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UBC Theses and Dissertations

Observations on the predation by squawfish (Ptychocheilus oregonense) on sockeye salmon (Oncorhynchus nerka), with particular reference to Cultus Lake, British Columbia Steigenberger, Lance W.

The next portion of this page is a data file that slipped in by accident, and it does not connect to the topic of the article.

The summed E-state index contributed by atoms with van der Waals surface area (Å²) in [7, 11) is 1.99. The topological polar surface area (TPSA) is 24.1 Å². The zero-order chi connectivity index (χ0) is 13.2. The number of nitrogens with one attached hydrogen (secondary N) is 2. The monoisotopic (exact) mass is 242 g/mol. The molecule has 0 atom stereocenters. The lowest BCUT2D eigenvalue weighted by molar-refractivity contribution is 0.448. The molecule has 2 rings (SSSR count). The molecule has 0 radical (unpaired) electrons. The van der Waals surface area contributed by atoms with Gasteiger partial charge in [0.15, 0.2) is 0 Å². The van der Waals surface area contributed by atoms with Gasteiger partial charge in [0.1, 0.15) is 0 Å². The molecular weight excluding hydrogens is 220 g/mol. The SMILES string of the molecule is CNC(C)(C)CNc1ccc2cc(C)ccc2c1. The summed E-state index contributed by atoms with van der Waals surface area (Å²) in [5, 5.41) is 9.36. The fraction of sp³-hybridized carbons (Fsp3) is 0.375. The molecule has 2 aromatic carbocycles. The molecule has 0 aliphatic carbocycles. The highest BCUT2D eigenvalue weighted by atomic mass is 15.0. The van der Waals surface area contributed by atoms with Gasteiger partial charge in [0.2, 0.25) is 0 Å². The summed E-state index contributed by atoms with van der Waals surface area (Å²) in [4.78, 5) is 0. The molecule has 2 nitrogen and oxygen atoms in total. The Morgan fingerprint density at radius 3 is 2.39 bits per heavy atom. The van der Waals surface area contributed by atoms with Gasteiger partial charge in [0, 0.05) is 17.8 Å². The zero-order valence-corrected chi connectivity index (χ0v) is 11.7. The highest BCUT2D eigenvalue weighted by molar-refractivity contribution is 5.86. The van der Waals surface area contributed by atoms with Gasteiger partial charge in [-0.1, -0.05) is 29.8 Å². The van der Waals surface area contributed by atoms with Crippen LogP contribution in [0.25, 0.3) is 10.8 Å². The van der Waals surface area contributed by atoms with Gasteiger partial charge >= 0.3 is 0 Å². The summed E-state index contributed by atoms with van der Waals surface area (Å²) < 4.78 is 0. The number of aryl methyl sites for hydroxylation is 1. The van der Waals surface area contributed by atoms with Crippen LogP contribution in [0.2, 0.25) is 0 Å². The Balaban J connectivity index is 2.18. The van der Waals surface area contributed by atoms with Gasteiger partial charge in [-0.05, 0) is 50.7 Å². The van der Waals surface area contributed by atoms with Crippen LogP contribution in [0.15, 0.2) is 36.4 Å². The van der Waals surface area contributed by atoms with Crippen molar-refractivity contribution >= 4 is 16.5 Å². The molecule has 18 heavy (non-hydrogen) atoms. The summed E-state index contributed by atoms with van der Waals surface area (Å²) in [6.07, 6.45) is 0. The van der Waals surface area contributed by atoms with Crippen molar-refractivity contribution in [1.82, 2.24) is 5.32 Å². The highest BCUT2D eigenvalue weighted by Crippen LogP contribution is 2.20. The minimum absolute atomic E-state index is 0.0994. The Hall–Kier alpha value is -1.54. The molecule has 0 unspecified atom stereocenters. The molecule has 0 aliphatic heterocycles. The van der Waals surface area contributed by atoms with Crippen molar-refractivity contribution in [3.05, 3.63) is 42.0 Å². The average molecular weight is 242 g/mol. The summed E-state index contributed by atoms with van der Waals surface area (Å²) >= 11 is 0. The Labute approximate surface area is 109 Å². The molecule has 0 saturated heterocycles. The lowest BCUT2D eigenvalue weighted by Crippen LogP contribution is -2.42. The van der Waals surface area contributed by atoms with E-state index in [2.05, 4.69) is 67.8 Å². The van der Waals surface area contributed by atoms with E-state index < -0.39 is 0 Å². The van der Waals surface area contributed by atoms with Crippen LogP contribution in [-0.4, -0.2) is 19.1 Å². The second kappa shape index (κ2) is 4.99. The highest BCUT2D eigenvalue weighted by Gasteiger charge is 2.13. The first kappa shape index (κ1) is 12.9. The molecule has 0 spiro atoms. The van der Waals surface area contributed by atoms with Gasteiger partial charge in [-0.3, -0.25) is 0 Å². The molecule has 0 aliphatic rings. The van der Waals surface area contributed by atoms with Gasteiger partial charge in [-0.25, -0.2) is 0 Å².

This study was aimed at providing information that could be used to estimate the predation effect of squawfish on sockeye salmon. Initial studies at Griffen Lake revealed that the percentage of the population acting as predators, and the average stomach volume, increased with increasing size in non-spawning squawfish. Squawfish in Griffen Lake appeared to be most active at night. For the most part, a force fed volume (2.0 ± .1 gms) was digested by all sizes of squawfish in less than 24 hours. Further studies at Cultus Lake in the laboratory revealed that the rate of digestion was dependent on temperature, volume of food, and size of fish. At 6°C a lag prior to digestion commencing was observed and digestion was not complete for the medium volume in less than 52 hours. On an average the medium fed volume was digested in less than 24 hours for temperatures greater than 15°C. Medium volume corresponded to approximately twice the smallest volumes recorded in stomach contents in the field. A life span of ten years for males and 14 years for females with no differential in the growth rate was determined from the banding patterns and sections of pharyngeal teeth. Consumption rates and periodicity of feeding and activity were within the limits of data from Griffen Lake. Laboratory calculated routine metabolic rate was approximately twice the theoretical rate for pooled species. A tagging experiment at Cultus Lake revealed a population of approximately 20, 000 squawfish greater than 720 cm that, on an average, grew less than 0.36 cm during the winter. Growth during the summer was assessed to be in the form of weight increase of body tissue and gametes. Trap catches and temperature preference experiments indicated that squawfish are found within particular temperature regimes in different phases of the year. Within Cultus Lake, distance did not prevent squawfish aggregation on concentrations of sockeye smolts. There was increased consumption of smolts during smolt migration from the lake. In the field a significant difference in rate of digestion for different sizes of squawfish could not be demonstrated; however, there was a difference in the volume voluntarily consumed. With these findings and other theoretical information, it is possible to determine quantitatively the predation effect of a squawfish population on sockeye. Having established a population estimate, an estimate of annual mortality (55.2 per cent per year), and the temperature specific phases (early smolt phase, peak smolt phase, spawning phase, summer phase, fall phase, winter phase), two methods for the assessment of the predation effect were possible. First, knowing proportion of the size classes acting as predators, the numbers and frequency distribution of squawfish remaining within any phase, the duration and temperature characteristics of the phase, the effect of temperature on the rate of digestion, and the volumes that can be digested in 24 hours, it was possible to get an accumulated volume consumed for the population. For the 20, 000 squawfish greater than 20 cm fork length in Cultus Lake, this represents an approximate consumption of 1.4 million sockeye smolt equivalents. The second estimate of consumption was based on the energy requirements converted to consumption rates using conversion coefficients for the same population. The energy requirements to complete spawning, growth and mean metabolism were summed, then converted to a consumption volume for the population. The findings revealed that approximately 2.8 million sockeye equivalents are required.

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